Meet The Business Owner: Back Pages Books
Owner Alex Green talks about the Moody Street business he started in 2005.
Owner Alex Green opened Back Pages Books in 2005 and since made not only a job, but a lifestyle. Check out our profile of the shop below, in what is the first of a series of profiles of local businesses.
Why did it open in Waltham as opposed to another town?: “I had gone to Brandeis, and I really fell in love with Waltham. I was at a barbeque with a friend, and we both were thinking of what we wished was in Waltham when we were at college, and we came up with a bookstore. So I said, ‘Why not open a bookstore?’”
How many workers do you employ?: “It varies constantly depending on the season. There are four total now, including me. Everyone comes with equal skill sets, and everyone has a different strength to make it a well-rounded store. All three of our current workers read different things. Books are an entertainment form, like movies and music. We share a general sense that books are really fun to read.”
What are the challenges of running a business?: “There are a lot [of challenges] these days. Obviously, the economy has hurt a lot of people. Running a small business is like running a marathon, not a sprint. You have to pace yourself well and think a lot about the little things.”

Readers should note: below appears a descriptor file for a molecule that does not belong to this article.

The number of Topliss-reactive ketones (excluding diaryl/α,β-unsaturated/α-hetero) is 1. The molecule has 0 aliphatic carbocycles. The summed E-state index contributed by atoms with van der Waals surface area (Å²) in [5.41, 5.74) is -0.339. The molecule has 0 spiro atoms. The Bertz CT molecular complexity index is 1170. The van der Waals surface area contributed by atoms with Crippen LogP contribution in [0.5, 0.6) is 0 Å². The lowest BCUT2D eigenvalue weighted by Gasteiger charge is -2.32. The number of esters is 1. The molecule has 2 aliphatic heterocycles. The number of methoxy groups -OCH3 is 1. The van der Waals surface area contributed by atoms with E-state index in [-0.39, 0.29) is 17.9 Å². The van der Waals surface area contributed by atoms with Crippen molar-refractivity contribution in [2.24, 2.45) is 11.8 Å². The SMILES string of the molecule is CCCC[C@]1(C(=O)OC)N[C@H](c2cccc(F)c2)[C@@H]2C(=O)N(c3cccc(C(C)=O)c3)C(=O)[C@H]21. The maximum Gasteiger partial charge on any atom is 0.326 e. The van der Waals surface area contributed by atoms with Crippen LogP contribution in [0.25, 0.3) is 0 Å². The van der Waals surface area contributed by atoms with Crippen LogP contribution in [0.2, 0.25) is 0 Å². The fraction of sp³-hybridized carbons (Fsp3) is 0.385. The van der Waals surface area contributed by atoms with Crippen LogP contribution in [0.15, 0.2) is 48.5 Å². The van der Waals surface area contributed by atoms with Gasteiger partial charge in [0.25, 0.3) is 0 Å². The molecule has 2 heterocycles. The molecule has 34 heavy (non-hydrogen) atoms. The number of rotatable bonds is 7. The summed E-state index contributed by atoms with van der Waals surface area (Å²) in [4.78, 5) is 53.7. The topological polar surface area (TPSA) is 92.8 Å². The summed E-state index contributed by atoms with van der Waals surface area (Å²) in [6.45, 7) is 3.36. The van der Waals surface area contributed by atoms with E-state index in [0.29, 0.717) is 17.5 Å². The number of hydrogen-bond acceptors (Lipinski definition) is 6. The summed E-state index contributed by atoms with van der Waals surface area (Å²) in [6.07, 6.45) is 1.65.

What is your favorite part of running a business?: “I enjoy it because it’s really fast-paced, and there’s a lot to do. Every once in a while it overwhelms you. It is really important for me – the owner – to be in the store with the customers. I’ve never understood retail stores where the owner wasn’t actively working in the store. Moody Street is like the soul of the community. I love talking with people about what they will read, what they won’t read. I love being involved with the community, especially with the uniqueness of a town like this. The best kind of entertainment is social interaction. We read books for ourselves, but also to talk with others about them.”
What is the worst part of running a business?: “The one flipside to having a close-knit community is some things are out of your control. Things can’t always work perfectly. Just generally, making sure everything comes through perfectly. The digital world has given us a sense that everything works perfectly. [For example,] it’s a week before Christmas, and the guy from FedEx is two days behind schedule with the orders.”
Do you have plans to expand?: “I will always be on Moody Street in Waltham. I want to introduce some stuff that’s a little more unconventional. I want to do book publishing workshops, so that may mean I’ll need more space. In the long-term future, we’ll be on Moody Street, but I think that’s an exciting prospect.”
What do you get out of running a business?: “I get everything out of this. I get my entire life out of this place. This is everything that I am. For better or worse, there’s no separation between this place and me.”
What is an average day like for you?: “On a typical day at the bookshop, I begin around 8:30 a.m. by checking e-mail, book orders and book news. Most days I shuffle between those three things, as well as shelving, pricing, and organizing books and frequently setting up and organizing author talks at the store. I usually take some of the day to work on books that we publish as well and to brainstorm things for future months as well as work on the store Web site and Facebook page. I customarily work until around 10 p.m. with a short break for dinner. I'm not a huge fan of lunch because it seems to make me sleepy!”